Have you been longing for an island getaway this summer? Is Hawaii too expensive? Not particularly in the mood to endure an eight hour flight? Well, if you’re able to get to the Toronto area, we have the perfect summer getaway for you.
How does a scenic fifteen minute cruise in a ferry across Toronto’s panoramic harbour on Lake Ontario sound? Fortunately, you need look no further than the Toronto Islands for a delightful day of swimming, sipping coconut water, and soaking up the sun on a sandy beach! (Coconuts not included)
The Toronto Islands are made up of 15 islands in total, which feature many parks, beaches, yacht clubs, the grand Centreville Amusement Park, and even an airport. About 600 people call the Islands home, and the approximately 300 houses and cottages on the Islands make it the largest urban car-free community in North America.
Historically, the Toronto Islands have been home to the Anishinaabeg peoples. They referred to the then peninsula as ‘Island of Hiawatha’ or ‘Menecing,’ meaning "On the Island" in Ojibwa. The land is sacred to the Ojibwa and their descendents, the Mississaugas of the Credit First Nation, and is still renowned for the healing qualities of the environment.
Today, the Islands are a popular spot for Torontonians and tourists alike to congregate and take part in a variety of recreational and leisure activities. The Islands are anexceptional way to experience Lake Ontario.
Get acquainted with the waters of Lake Ontario
Go for a dip at one of the many swimming beaches on the Islands such as Centre Island Beach, Manitou Beach, Gibraltar Point Beach, Ward's Island Beach, or Hanlan's Point Beach (clothing optional there).
Exploring the Islands from the surface of the water is another way to soak up the natural beauty of Lake Ontario. Stand Up Paddleboard along the lagoon on Ward's Island, or learn to sail at the Toronto Island Sailing Club. Canoes, kayaks and paddleboards are available for rent at The Boat House by the Centre Island Dock. Paddling offers unmatched views and photo ops of the islands, Lake Ontario, and the Toronto skyline.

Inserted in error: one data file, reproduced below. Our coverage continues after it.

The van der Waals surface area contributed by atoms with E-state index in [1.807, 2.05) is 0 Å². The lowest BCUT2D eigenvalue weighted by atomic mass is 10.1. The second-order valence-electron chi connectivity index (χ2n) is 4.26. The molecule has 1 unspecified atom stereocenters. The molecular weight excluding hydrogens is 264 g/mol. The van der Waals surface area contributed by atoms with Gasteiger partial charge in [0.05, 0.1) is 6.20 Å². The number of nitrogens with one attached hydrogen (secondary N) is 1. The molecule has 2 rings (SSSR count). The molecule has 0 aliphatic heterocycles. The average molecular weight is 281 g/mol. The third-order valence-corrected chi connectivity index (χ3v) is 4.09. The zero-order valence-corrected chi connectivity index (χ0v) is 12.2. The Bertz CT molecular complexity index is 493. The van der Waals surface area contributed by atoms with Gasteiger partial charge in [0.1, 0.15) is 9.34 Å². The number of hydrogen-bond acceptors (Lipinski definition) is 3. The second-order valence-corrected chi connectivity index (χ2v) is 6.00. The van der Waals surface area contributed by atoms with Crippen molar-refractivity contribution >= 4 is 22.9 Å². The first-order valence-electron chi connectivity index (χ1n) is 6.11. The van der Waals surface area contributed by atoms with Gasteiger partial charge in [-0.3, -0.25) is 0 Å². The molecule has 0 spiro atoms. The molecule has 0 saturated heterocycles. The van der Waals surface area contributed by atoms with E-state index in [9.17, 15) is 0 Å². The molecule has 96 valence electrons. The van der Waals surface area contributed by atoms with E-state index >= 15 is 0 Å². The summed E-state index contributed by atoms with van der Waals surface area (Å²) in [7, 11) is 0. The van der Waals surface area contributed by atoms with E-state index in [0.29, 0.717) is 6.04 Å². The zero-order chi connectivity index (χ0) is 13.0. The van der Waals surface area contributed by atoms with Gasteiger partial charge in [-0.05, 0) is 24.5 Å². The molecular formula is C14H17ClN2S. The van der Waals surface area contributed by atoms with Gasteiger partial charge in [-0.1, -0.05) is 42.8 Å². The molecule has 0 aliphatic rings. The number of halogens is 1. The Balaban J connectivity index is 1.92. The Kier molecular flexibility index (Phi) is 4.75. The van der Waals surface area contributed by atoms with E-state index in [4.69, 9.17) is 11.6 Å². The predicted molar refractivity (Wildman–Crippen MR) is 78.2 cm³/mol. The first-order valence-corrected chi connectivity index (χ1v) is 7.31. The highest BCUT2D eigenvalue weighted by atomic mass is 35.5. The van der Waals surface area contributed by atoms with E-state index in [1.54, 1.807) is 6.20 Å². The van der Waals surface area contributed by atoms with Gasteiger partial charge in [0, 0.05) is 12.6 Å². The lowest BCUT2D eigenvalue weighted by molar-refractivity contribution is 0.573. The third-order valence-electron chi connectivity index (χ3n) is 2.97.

If you have a license, you can also fish on the Islands. The Island’s waterways make for excellent fishing. You may catch great northern pike and carp in Centre Island’s Long Pond, or sunfish and perch in the channel between Ward’s Island and Algonquin Island.
Tour the Islands on foot (or wheel)
Forgot your swimsuit? Not to worry. The Islands offer plenty of action touring the waterfront by land. Walk from one end of the Island to the other, approximately 5 km from Ward's Island to Hanlan's Point, or hike the Toronto Islands Trail, which is a 14.0 km out and back trail suitable for hikers of all skill levels.
You can rent a bicycle or quadricycle at Toronto Island Bicycle Rental or use the public bicycle sharing station at Jack Layton Ferry Terminal. There are also many sports facilities on the Islands, like the tennis court on Hanlan’s Island and the soccer field on Ward's Island, in addition to the volleyball nets which can be found on many beaches.
If you’re looking to relax rather than get your heart rate racing, Centre Island, Olympic Island, and Hanlan's Point are great places for a picnic or BBQ, just make sure to clean up after yourself when you’re done.
After lunch, take a leisurely stroll along the Toronto Island lagoon, where you may be lucky enough to spot turtles, herons, and nesting swans. Beavers, toads, garter snakes, mink, and muskrats have also been spotted on the Islands.
The Islands are also a fantastic place for photography. You can take stunning photos of Toronto’s famous skyline at the Lookout Toronto observation deck or from Algonquin Island Park.
Don’t miss these points of interest
Also located on the Toronto Islands is the 200 year old Gibraltar Point Lighthouse, which is the oldest lighthouse on the Great Lakes and is also one of Toronto's oldest buildings. It has been used to guide boats through Lake Ontario for centuries.
The large observation deck at the end of the Centre Island Pier is a must-visit site on the Islands. Here, you may get a sense of the magnitude of Lake Ontario. As sailboats glide by and waves crash against the shore, it’s hard to believe you’re not looking at an ocean!
These Islands are a wonderful way to enjoy Lake Ontario, and luckily, getting to them is easy. The most common way to get to the Islands are by ferry. The Jack Layton Ferry Terminal is located between Bay Street and Yonge Street on Queens Quay. Tickets can be purchased at the terminal or bought online. Ferries go to Centre, Hanlan's, and Ward's Island, but once there, it’s easy to walk, bike, or even boat from one Island to another since they’re all connected.
When planning your trip, you can check the ferry schedule, however, if you plan to go between mid-May and the end of September, ferries depart frequently enough that you can simply show up anytime and soon enough you’ll be on your way.
If you’re feeling brave, you can even take a kayak or canoe to the Islands at the Harbourfront Canoe & Kayak Centre.